Beyond 2020: The Progress in Construction

John F. Gravel

Emerging technologies and new business models continue to revolutionize how we work. These changes are not just altering construction methodologies; they are changing how we create and showcase new designs, manage projects, and control third-party documentation. These are fast-paced, challenging times, and they offer us the opportunity to improve efficiencies, lower costs, and, most importantly, to increase safety. The innovations being ushered in by spatial computing, robotics, and high-risk contract frameworks are examples of these welcome changes.

Spatial Computing and Building Information Modeling (BIM)

Spatial computing is an umbrella term, encompassing augmented reality (AR), virtual reality (VR), and mixed reality (MR). It allows us to interact with a potentially dangerous physical world in a way that leverages digital capabilities and information sources.

AR glasses are being tested in high-risk industrial workspaces, and they are already improving safety. Power stations, light rapid transit, sewage systems, and waste management systems all expose workers to high-risk conditions such as working from heights, confined spaces, extreme temperatures, and high voltage. Technicians can use AR to safely navigate these dangerous situations.

When combined with MR, AR is helping mining and process engineers design smart plants by creating engaging visualizations of projects that go beyond traditional blueprints and 3D models. Rendering a full visualization of each project also allows builders and architects to circumvent mistakes that would otherwise be discovered long after the design phase is complete.

The forms of spatial computing we have described can also be integrated with Building Information Modeling (BIM), which uses an intelligent 3D model-based process to create and manage information throughout a project’s life cycle. BIM has seen high adoption rates from engineers and general contractors because it allows them to increase efficiencies in planning, design, and project management.

Robotics and Automation

Robotics present a compelling opportunity for companies in a number of industries. Caterpillar, the world’s leading manufacturer of construction and mining equipment, diesel and natural gas engines, industrial gas turbines and diesel-electric locomotives, is nearly one hundred years old, and yet they are actively investing in the development of autonomous vehicles.

A much newer example is the 3-way collaboration between Built Robotics, founded in San Francisco in 2016, Sunstate Equipment Co., a tool and equipment rental company out of Phoenix, and Sumitomo Corporation of Americas. They are integrating AI guidance systems with off-the-shelf heavy equipment, enabling it to be operated autonomously. This trio of collaborators is making autonomous construction equipment accessible to more companies by offering access through rental programs.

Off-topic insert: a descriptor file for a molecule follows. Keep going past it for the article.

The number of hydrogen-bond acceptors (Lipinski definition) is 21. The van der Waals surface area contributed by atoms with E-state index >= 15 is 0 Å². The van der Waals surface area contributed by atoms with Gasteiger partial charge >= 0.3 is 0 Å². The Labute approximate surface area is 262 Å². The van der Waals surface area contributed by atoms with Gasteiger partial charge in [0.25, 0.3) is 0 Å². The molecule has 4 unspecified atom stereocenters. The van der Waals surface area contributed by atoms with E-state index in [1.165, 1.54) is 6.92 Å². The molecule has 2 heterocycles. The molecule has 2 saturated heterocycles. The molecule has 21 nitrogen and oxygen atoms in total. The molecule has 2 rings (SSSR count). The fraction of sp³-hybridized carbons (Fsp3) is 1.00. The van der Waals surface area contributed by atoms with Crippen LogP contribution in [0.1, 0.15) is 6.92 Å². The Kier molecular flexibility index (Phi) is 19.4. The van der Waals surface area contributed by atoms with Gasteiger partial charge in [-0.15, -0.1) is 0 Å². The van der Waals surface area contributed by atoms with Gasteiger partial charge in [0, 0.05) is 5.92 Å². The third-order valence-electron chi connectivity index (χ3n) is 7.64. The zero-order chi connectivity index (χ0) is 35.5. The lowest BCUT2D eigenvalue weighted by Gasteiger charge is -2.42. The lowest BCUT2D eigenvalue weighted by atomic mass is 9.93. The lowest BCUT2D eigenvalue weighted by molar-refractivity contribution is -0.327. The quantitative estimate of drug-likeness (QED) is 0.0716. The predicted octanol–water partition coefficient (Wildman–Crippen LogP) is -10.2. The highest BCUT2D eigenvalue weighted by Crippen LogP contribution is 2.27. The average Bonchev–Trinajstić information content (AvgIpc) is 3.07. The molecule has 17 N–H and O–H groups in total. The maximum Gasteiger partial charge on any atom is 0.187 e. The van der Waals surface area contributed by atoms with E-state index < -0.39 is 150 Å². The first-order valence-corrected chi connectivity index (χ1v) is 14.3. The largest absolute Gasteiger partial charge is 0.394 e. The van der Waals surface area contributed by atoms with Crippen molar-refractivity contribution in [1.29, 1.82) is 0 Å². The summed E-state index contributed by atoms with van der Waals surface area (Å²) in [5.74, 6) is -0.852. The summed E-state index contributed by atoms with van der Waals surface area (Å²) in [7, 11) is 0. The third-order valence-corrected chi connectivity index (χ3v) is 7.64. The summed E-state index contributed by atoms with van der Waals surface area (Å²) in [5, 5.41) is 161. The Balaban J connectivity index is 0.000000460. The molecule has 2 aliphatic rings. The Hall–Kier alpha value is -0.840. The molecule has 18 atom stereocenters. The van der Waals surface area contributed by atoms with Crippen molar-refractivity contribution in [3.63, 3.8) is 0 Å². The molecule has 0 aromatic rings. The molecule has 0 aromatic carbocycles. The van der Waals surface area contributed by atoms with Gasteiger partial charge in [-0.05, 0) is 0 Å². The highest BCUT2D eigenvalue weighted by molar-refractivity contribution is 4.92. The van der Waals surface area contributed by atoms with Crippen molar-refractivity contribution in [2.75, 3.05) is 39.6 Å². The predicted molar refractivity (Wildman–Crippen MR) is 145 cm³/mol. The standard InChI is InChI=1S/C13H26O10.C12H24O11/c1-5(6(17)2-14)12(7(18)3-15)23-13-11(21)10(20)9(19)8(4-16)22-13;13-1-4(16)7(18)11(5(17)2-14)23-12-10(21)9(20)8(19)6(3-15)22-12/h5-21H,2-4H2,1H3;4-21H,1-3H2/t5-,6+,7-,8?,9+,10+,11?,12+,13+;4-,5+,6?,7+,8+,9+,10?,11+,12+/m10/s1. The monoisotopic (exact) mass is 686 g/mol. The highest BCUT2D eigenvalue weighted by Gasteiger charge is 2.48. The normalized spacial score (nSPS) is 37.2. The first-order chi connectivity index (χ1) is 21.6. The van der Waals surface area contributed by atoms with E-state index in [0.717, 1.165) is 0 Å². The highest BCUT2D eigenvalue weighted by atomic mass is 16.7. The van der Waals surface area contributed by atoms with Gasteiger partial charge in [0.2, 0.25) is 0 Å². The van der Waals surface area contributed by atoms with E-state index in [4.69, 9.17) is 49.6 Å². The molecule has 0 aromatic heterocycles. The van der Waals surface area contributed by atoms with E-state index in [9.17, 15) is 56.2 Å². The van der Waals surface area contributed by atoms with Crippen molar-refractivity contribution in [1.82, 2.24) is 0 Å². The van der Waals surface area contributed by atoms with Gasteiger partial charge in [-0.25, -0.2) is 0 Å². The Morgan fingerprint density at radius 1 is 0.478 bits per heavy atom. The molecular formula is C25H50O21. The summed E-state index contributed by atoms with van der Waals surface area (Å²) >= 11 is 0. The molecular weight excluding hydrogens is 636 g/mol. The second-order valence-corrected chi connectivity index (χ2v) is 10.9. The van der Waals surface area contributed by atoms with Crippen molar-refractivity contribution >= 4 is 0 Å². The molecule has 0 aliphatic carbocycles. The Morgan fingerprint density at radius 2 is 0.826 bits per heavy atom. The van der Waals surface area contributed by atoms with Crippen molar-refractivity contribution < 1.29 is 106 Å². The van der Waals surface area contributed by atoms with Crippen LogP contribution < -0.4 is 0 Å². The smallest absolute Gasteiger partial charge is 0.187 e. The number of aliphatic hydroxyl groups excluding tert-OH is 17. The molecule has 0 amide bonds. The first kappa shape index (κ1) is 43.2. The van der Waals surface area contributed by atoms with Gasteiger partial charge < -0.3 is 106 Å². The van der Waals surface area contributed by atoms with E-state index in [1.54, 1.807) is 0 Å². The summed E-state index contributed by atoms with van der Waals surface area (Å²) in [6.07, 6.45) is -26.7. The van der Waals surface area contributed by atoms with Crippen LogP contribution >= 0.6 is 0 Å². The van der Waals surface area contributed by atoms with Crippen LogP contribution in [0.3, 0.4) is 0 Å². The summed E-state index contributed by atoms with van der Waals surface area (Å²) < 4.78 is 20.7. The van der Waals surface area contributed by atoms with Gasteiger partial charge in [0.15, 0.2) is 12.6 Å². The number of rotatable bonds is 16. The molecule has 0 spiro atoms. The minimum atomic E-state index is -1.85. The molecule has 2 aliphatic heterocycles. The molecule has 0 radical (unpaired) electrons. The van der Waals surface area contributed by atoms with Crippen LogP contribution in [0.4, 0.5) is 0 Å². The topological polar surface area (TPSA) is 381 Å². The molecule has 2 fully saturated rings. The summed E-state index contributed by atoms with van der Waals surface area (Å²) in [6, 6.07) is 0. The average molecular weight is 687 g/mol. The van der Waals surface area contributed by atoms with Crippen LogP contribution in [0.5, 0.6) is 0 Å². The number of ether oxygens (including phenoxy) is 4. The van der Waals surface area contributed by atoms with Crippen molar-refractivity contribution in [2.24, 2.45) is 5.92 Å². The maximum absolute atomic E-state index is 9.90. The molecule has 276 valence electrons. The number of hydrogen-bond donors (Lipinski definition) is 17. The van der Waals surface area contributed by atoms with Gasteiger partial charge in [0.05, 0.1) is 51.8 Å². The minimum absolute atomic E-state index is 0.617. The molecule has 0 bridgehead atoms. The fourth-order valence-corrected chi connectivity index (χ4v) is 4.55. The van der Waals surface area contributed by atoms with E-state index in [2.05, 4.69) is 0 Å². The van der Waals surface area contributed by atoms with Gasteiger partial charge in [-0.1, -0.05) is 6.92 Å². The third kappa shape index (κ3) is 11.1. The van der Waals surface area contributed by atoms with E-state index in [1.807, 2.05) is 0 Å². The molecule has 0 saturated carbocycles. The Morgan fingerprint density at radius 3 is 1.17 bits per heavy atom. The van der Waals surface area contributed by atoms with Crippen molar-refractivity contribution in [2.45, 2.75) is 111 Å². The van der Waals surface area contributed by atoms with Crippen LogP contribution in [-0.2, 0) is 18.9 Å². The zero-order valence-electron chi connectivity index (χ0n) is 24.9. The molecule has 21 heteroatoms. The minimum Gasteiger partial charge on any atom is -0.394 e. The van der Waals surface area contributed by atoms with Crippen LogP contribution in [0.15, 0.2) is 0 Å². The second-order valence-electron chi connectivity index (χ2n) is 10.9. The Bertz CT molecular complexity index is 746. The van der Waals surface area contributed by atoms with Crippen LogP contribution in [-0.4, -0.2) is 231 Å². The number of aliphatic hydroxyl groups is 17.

Drones are being used to carry out site inspection and inventory tasks, and even to nail shingles to roofs. Construction Robotics’ SAM100, the Semi-Automated Mason, is a bricklaying robot that can increase productivity by up to 5 times, reduce lifting by eighty percent, and lower labor costs by fifty percent.

High-Risk Contracts

A few of the large engineering firms have begun to lose their appetite for high-risk, fixed price agreements that lock them into a fixed fee and schedule despite the unpredictable nature of large-scale construction projects, many of which end in disputes between owners and contractors about cost and time overruns.

The CEOs of Granite Construction, Fluor Corp., AECOM, SNC-Lavalin Inc., and Skanska USA, have announced their intentions to limit fixed-price contracting and public-private partnership (P3) participation. Ian Edwards, the CEO of SNC-Lavalin Inc., went so far as to declare traditional construction contracting a “broken model” as he announced their plans to withdraw from fixed-price work.

Fluor Corp. has posted losses in the hundreds of millions of dollars over the last two quarters. As a result, they have since exited lump-sum government contracts, restricted the pursuance of fixed-price energy work, and reduced the number of bids they place on large infrastructure projects. Their CEO, Carlos Hernandez, said, “Lump sum is not going to go away, but a balanced lump sum is going to be the model for the future; it has to be.”

Construction is a $10 trillion+ industry, and yet it struggles with weak productivity growth, high rates of waste, and a shortage of skilled labor. According to a 2017 McKinsey report, labor productivity has fallen fifty percent since 1970.

Construction has been slow to transform, while inflation rates, wages, and the cost of living have rapidly increased. As 2020 unfolds, business models must continue to be challenged, and new technology and ways of thinking have to be embraced. If this is the case, there is hope that the industry will start to see the improvements being called for and perhaps an invention or two that we have not yet imagined.